By admin | July 15, 2009
By Richard Allen
Seriously, what is the point of having the Nationwide Series?
Every race run in the Nationwide Series this season with the exception of the rain shortened event in Charlotte has been won by a Sprint Cup driver driving for a Sprint Cup team or a team with strong Sprint Cup affiliation. Only Mike Bliss, who had just enough fuel in his tank to coast to the rain at the Loweâ€™s Motor Speedway, has been able to beat the Cup guys in a Nationwide race.
When I first started planning for this column I originally considered counted Brad Keselowski as Nationwide regular. But, he has won a Sprint Cup race this season and he essentially drives for Hendrick Motorsports. To count him among the smaller teams with budgets less than half of that his team has seemed a bit out of sorts. If he is not included among the Nationwide regulars, the statistics sway even further in favor of the drivers from the top series.
All the Nationwide Series serves to do now is provide a warm-up for the Sprint Cup race of the next day.
In this past weekendâ€™s Nationwide race in Chicago, Sprint Cup drivers claimed seven of the top-10 finishing positions. The previous week in Daytona was even worse as Sprint Cup drivers captured nine top-10 spots. As a matter of fact it is virtually a certainty that Sprint Cup regulars will take at least seven top-10 finishing positions in any Nationwide Series race that is run as a weekend companion to a Sprint Cup event.
Once upon a time this series was more than just a filler event to be run the day before a Sprint Cup race. The series had numerous stand alone races run on tracks the bigger series did not go to. Now, only nine races are run on tracks not shared with the Sprint Cup Series.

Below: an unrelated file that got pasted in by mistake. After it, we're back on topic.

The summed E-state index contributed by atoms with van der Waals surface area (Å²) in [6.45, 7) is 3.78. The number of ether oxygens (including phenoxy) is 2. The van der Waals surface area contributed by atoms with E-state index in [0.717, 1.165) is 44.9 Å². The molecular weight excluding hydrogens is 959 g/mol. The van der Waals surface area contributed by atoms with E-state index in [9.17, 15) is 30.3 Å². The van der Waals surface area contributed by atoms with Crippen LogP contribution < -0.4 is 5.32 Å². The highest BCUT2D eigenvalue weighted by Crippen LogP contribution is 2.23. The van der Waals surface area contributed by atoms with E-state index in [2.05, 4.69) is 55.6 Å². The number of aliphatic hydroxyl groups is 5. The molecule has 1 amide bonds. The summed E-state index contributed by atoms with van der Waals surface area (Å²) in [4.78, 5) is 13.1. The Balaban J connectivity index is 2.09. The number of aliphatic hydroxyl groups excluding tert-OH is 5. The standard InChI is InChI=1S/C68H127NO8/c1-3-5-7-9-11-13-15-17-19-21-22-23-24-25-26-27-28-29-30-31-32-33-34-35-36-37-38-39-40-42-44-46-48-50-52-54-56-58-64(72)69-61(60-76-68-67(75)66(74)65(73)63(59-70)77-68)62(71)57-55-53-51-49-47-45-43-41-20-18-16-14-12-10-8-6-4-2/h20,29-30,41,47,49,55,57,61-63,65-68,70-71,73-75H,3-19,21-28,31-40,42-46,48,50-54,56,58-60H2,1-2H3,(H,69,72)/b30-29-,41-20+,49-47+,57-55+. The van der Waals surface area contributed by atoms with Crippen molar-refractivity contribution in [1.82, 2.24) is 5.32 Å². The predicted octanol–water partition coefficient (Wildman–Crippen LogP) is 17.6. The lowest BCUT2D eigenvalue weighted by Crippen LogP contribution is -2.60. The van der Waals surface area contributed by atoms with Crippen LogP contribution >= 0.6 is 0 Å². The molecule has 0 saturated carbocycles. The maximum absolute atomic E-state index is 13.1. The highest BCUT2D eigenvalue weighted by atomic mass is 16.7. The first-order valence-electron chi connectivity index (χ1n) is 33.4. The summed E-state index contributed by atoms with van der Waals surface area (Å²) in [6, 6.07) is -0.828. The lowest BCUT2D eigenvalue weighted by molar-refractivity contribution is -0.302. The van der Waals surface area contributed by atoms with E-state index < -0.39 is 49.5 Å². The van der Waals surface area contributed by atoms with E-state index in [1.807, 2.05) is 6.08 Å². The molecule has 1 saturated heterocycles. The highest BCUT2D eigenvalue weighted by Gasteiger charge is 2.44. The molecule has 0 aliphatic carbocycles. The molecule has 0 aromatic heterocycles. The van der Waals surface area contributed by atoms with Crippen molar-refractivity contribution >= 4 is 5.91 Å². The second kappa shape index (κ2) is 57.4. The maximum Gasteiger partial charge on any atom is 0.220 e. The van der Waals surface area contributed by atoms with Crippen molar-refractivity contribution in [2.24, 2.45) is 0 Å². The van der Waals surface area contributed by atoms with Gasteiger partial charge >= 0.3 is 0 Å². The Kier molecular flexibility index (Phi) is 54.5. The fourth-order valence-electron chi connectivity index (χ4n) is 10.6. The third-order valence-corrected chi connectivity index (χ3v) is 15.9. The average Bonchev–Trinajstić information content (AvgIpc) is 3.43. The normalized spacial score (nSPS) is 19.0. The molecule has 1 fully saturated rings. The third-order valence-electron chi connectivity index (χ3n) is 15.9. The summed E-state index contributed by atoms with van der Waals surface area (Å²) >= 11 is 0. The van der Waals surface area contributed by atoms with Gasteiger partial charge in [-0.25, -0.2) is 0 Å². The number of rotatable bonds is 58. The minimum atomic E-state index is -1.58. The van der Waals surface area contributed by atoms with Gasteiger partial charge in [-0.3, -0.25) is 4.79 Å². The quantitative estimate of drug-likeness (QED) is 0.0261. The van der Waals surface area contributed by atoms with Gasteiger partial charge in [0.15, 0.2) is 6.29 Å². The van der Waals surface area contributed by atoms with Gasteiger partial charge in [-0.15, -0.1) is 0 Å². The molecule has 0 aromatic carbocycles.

This week in St. Louis serves as one of those rare occasions in which the series will break free from its big brother. And with the big league drivers taking advantage of their last week off before a long stretch run to the finish, the Nationwide regulars may actually have a chance to shine.
But when I say shine, I actually mean they will not be totally rooted out of the top-10. The likes of Carl Edwards and Kyle Busch will still show up as they chase the equivalent of a minor league championship. And, one of them or one of their Sprint Cup counterparts who decides to join them will win barring an unforeseen happening like the one that occurred in Charlotte earlier this year.
The Nationwide Series has ceased to function as a stand alone series. It merely serves as an extra practice session for Sprint Cup drivers and teams. For that reason and because the results are a foregone conclusion, I half jokingly, half seriously say NASCAR would be just as well off to cancel the rest of the season in this series.
Richard Allen is a member of the National Motorsports Press Association. His weekly column appears in The Mountain Press every Wednesday.
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